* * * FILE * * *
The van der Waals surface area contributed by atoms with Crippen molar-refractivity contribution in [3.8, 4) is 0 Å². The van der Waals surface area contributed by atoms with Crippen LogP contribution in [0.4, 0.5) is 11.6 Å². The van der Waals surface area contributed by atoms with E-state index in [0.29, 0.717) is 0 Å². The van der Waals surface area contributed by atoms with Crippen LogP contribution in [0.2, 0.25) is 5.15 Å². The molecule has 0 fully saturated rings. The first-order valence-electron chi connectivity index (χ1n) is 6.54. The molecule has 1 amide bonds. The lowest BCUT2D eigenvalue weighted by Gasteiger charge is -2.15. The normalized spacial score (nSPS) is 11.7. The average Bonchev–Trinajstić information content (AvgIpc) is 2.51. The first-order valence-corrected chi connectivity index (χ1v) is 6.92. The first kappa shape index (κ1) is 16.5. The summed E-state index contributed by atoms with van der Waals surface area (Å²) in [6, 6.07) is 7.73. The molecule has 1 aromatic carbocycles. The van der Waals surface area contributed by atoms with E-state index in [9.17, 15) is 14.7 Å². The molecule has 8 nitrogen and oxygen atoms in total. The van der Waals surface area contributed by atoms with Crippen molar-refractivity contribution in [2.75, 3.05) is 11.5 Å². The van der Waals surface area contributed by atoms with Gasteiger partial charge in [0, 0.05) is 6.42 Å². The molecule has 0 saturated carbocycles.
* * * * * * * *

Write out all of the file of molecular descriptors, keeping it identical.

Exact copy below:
The van der Waals surface area contributed by atoms with Crippen molar-refractivity contribution in [3.8, 4) is 0 Å². The van der Waals surface area contributed by atoms with Crippen LogP contribution in [0.4, 0.5) is 11.6 Å². The van der Waals surface area contributed by atoms with E-state index in [0.29, 0.717) is 0 Å². The van der Waals surface area contributed by atoms with Crippen LogP contribution in [0.2, 0.25) is 5.15 Å². The molecule has 0 fully saturated rings. The first-order valence-electron chi connectivity index (χ1n) is 6.54. The molecule has 1 amide bonds. The lowest BCUT2D eigenvalue weighted by Gasteiger charge is -2.15. The normalized spacial score (nSPS) is 11.7. The average Bonchev–Trinajstić information content (AvgIpc) is 2.51. The first-order valence-corrected chi connectivity index (χ1v) is 6.92. The first kappa shape index (κ1) is 16.5. The summed E-state index contributed by atoms with van der Waals surface area (Å²) in [6, 6.07) is 7.73. The molecule has 1 aromatic carbocycles. The van der Waals surface area contributed by atoms with E-state index in [9.17, 15) is 14.7 Å². The molecule has 8 nitrogen and oxygen atoms in total. The van der Waals surface area contributed by atoms with Crippen molar-refractivity contribution in [2.75, 3.05) is 11.5 Å². The van der Waals surface area contributed by atoms with Gasteiger partial charge in [0, 0.05) is 6.42 Å². The molecule has 0 saturated carbocycles.